Design Through Time
Before I start, I just want to go on record to say that the information here is very, very trival and is probably most interesting to artists or people who like to see how character designs change in time, a comparision of sorts. Right. So while I was looking for official Nido art to turn into Photoshop brushes, I had recalled the Nidoran art from the old Pokemon Red and Blue strategy guide, as that had more interesting poses for the creatures (and was before the time that Nidoran Male got stuck in his infamous side glance shot). The artwork is kind of hard to come by now, but I found some, but before I began to use them, I took a good look at them...
If you grew up within the time of the first two generations, you've probably seen this art before, and if you were like me at the time, you didn't really give them anything more than a passing glance. And whenever you did recall it, in your mind, they look just like you thought they always have, which is to say what you're used to today. But has anyone ever actually stopped to seriously look them over? No, really, LOOK AT THESE, and tell me you can't find something wrong with all of them!
I admit I may be overstating it a bit, the changes aren't huge, but they're different no less. But, this shouldn't come as a surprise, this is the artwork for Pokemon Red and Green before the anime showed up, which I assume is the earliest public release. And a lot of this art induces the "but I swear Nido[suffix] had a..." problem, and a lot of inconsistancies make more sense, now. But the main problem I see is that Sugimori or Satoshi didn't know what the heck they wanted to do with the spines, and I get a feeling that any earlier conceptual art probably had them with super generic bristles all over. And when I think of that, I think of the early Sonic, Mr. Hedgehog a.k.a Mr. Needlemouse (picture courtesy of Sonic Retro).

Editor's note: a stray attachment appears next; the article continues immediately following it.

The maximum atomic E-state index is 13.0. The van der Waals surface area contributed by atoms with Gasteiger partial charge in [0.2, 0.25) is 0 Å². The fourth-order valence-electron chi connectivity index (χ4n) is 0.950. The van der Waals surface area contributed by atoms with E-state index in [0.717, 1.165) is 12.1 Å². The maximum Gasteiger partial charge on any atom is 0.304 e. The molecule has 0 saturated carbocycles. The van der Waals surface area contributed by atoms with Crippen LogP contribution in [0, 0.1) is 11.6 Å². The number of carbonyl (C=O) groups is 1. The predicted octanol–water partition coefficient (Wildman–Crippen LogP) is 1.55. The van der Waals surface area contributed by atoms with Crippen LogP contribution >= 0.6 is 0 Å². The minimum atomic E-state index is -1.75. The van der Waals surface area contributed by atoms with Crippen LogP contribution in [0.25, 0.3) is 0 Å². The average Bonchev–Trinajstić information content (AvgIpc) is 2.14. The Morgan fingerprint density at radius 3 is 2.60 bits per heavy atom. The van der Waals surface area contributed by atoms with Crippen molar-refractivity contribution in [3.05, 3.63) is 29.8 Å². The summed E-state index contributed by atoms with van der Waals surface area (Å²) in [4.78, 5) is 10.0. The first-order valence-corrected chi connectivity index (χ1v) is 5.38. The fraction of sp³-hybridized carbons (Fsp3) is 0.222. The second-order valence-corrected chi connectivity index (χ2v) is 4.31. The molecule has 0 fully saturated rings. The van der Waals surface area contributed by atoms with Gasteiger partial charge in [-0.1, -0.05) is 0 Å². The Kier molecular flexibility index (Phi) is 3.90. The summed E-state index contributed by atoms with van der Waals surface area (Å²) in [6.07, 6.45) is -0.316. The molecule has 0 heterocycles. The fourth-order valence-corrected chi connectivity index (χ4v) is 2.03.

Sonic's design didn't change significantly between Mr. Needlemouse and the first game, but he's not quite there yet. And that's what I'm seeing (and imagining any earlier Nido works would look like). But none of this should come as any surprise. That happens to character design all the time, especially when used for animation (of any kind, even in a video game). Characters become more streamlined and simplified to allow for greater consistancy and easier animation. This is common in characters with some kind of spikes in their design (images/video framegrabs from No Homers Club, Simpson Crazy, and Last Exit to Springfield respectively).
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